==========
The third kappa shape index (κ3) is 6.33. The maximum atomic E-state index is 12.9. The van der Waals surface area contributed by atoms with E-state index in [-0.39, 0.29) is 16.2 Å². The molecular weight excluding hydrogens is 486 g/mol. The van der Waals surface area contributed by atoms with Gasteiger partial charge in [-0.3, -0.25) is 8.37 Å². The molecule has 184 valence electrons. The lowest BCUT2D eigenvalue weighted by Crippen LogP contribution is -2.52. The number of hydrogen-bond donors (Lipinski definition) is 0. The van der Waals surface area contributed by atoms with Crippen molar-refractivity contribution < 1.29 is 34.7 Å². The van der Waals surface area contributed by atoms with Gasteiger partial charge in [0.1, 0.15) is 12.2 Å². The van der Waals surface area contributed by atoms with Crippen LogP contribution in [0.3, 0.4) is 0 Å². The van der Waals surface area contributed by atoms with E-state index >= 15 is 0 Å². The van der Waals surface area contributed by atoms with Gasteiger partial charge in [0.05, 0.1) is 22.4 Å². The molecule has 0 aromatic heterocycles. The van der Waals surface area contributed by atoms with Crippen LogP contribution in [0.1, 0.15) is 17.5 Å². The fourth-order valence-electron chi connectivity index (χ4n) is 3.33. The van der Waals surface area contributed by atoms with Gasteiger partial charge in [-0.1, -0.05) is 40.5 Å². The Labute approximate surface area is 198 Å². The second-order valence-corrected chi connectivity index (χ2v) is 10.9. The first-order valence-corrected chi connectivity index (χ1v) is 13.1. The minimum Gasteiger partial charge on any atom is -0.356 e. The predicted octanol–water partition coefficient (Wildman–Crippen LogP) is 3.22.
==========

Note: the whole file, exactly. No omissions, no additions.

The third kappa shape index (κ3) is 6.33. The maximum atomic E-state index is 12.9. The van der Waals surface area contributed by atoms with E-state index in [-0.39, 0.29) is 16.2 Å². The molecular weight excluding hydrogens is 486 g/mol. The van der Waals surface area contributed by atoms with Gasteiger partial charge in [-0.3, -0.25) is 8.37 Å². The molecule has 184 valence electrons. The lowest BCUT2D eigenvalue weighted by Crippen LogP contribution is -2.52. The number of hydrogen-bond donors (Lipinski definition) is 0. The van der Waals surface area contributed by atoms with Crippen molar-refractivity contribution < 1.29 is 34.7 Å². The van der Waals surface area contributed by atoms with Gasteiger partial charge in [0.1, 0.15) is 12.2 Å². The van der Waals surface area contributed by atoms with Crippen LogP contribution in [0.3, 0.4) is 0 Å². The van der Waals surface area contributed by atoms with E-state index >= 15 is 0 Å². The van der Waals surface area contributed by atoms with Gasteiger partial charge in [0.05, 0.1) is 22.4 Å². The molecule has 0 aromatic heterocycles. The van der Waals surface area contributed by atoms with Crippen LogP contribution in [0.1, 0.15) is 17.5 Å². The fourth-order valence-electron chi connectivity index (χ4n) is 3.33. The van der Waals surface area contributed by atoms with Gasteiger partial charge in [-0.1, -0.05) is 40.5 Å². The Labute approximate surface area is 198 Å². The second-order valence-corrected chi connectivity index (χ2v) is 10.9. The first-order valence-corrected chi connectivity index (χ1v) is 13.1. The minimum Gasteiger partial charge on any atom is -0.356 e. The predicted octanol–water partition coefficient (Wildman–Crippen LogP) is 3.22.